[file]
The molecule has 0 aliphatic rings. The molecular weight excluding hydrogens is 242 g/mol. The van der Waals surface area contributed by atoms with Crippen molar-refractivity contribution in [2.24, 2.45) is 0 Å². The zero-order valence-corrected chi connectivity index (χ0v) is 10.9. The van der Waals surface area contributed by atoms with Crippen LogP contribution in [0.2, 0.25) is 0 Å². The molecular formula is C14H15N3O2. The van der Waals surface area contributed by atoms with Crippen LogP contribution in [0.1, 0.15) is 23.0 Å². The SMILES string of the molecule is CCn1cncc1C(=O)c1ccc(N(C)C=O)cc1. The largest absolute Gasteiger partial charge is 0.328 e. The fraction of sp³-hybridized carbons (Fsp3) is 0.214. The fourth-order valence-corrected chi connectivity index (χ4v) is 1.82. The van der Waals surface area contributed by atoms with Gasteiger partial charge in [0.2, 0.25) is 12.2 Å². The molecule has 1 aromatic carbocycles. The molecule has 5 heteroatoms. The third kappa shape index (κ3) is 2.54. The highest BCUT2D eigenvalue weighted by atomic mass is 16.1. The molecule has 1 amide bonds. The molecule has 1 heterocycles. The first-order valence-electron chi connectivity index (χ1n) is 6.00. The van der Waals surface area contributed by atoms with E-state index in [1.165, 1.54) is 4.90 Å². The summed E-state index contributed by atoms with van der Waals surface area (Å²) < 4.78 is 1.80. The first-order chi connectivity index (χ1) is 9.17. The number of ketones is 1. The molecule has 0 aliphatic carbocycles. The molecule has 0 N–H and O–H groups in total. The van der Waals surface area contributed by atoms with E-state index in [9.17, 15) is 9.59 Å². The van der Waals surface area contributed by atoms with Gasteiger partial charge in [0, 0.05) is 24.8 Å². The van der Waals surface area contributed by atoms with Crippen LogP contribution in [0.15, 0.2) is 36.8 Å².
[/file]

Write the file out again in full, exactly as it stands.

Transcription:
The molecule has 0 aliphatic rings. The molecular weight excluding hydrogens is 242 g/mol. The van der Waals surface area contributed by atoms with Crippen molar-refractivity contribution in [2.24, 2.45) is 0 Å². The zero-order valence-corrected chi connectivity index (χ0v) is 10.9. The van der Waals surface area contributed by atoms with Crippen LogP contribution in [0.2, 0.25) is 0 Å². The molecular formula is C14H15N3O2. The van der Waals surface area contributed by atoms with Crippen LogP contribution in [0.1, 0.15) is 23.0 Å². The SMILES string of the molecule is CCn1cncc1C(=O)c1ccc(N(C)C=O)cc1. The largest absolute Gasteiger partial charge is 0.328 e. The fraction of sp³-hybridized carbons (Fsp3) is 0.214. The fourth-order valence-corrected chi connectivity index (χ4v) is 1.82. The van der Waals surface area contributed by atoms with Gasteiger partial charge in [0.2, 0.25) is 12.2 Å². The molecule has 1 aromatic carbocycles. The molecule has 5 heteroatoms. The third kappa shape index (κ3) is 2.54. The highest BCUT2D eigenvalue weighted by atomic mass is 16.1. The molecule has 1 amide bonds. The molecule has 1 heterocycles. The first-order valence-electron chi connectivity index (χ1n) is 6.00. The van der Waals surface area contributed by atoms with E-state index in [1.165, 1.54) is 4.90 Å². The summed E-state index contributed by atoms with van der Waals surface area (Å²) < 4.78 is 1.80. The first-order chi connectivity index (χ1) is 9.17. The number of ketones is 1. The molecule has 0 aliphatic carbocycles. The molecule has 0 N–H and O–H groups in total. The van der Waals surface area contributed by atoms with E-state index in [9.17, 15) is 9.59 Å². The van der Waals surface area contributed by atoms with Gasteiger partial charge in [0, 0.05) is 24.8 Å². The van der Waals surface area contributed by atoms with Crippen LogP contribution in [0.15, 0.2) is 36.8 Å².